Chemical arms watchdog decides to destroy Syrian weapons at sea

The global watchdog tasked with the elimination of Syria's chemical weapons stockpile decided Tuesday to destroy the dangerous arsenal aboard a U.S. vessel at sea, as proposed by the United States.

The Executive Council of the Organization for the Prohibition of Chemical Weapons based in The Hague approved at its meeting the plan to neutralize about 500 tons of Syria's priority chemicals, including ingredients for the nerve gas sarin, aboard the MV Cape Ray using hydrolysis.

OPCW Director General Ahmet Uzumcu said at the council the removal of the priority chemicals from Syria could miss the year-end deadline due to worsening security conditions in the civil war-torn country, diplomatic sources said.

However, the council did not extend the deadline and agreed to make efforts to achieve the early removal of the weapons, the sources said.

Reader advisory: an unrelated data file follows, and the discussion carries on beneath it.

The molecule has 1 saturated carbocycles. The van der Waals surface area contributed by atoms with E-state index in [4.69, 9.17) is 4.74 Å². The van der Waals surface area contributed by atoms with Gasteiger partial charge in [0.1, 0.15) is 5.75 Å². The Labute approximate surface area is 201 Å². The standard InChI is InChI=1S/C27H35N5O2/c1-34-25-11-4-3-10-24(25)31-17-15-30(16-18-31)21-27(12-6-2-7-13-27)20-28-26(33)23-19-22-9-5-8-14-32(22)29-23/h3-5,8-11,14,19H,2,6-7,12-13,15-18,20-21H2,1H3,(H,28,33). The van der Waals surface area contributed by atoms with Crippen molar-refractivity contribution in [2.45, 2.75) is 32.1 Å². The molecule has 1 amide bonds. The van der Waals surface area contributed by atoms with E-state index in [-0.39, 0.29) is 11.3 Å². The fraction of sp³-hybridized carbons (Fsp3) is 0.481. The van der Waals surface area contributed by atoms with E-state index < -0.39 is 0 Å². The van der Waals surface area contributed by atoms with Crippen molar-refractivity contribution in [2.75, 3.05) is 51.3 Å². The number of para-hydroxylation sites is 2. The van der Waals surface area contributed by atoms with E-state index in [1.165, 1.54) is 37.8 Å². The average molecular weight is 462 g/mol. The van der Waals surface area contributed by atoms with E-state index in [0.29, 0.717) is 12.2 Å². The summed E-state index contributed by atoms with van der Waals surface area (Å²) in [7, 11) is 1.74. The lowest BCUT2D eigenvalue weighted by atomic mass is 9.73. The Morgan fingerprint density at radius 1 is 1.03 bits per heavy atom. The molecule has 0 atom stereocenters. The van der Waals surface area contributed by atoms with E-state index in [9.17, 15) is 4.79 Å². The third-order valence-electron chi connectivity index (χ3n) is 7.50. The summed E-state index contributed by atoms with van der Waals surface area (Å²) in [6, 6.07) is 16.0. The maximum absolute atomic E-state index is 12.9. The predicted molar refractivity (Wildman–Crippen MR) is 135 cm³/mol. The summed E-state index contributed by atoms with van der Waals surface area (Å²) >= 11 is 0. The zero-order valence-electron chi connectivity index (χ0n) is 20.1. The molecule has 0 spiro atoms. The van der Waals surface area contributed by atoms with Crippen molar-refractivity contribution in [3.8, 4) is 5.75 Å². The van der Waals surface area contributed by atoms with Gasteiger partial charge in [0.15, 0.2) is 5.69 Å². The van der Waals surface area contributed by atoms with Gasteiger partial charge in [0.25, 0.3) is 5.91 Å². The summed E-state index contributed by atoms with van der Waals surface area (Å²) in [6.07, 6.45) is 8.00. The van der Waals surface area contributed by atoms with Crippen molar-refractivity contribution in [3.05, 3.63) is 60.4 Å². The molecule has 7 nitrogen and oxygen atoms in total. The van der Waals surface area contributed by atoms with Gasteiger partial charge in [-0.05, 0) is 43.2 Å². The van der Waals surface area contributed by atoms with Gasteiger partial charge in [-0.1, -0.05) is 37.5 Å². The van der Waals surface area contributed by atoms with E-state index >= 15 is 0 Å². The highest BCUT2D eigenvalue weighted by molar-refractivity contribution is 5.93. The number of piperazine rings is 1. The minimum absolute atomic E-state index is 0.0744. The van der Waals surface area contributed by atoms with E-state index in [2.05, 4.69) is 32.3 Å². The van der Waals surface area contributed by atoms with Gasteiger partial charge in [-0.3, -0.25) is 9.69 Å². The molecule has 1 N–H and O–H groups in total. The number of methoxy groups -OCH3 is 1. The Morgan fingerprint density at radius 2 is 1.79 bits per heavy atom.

According to the plan approved by the council, some 500 tons of the 1,300-ton Syrian chemical weapons stockpile will be shipped from a port in Latakia, northwest of Syria, to a port in Italy and then carried to the U.S. vessel.

Chemical weapons are scheduled to be neutralized by the end of March at two mobile disposal facilities aboard the ship. The plan did not specify the sea area where the arsenal will be destroyed.

The remaining 800 tons of chemicals which are deemed relatively low-risk will be moved out of Syria by Feb. 5 and dismantled by the end of June.

OPCW has received expressions of interest from more than 40 private companies to dispose of the 800 tons of weapons and waste liquid generated by the disposal aboard the U.S. ship.

Russia, which is close to Syrian President Bashar al-Assad's government, will support the shipment of chemicals within Syria, while Norway and Denmark will provide vessels to move the weapons out of the country, according to the sources.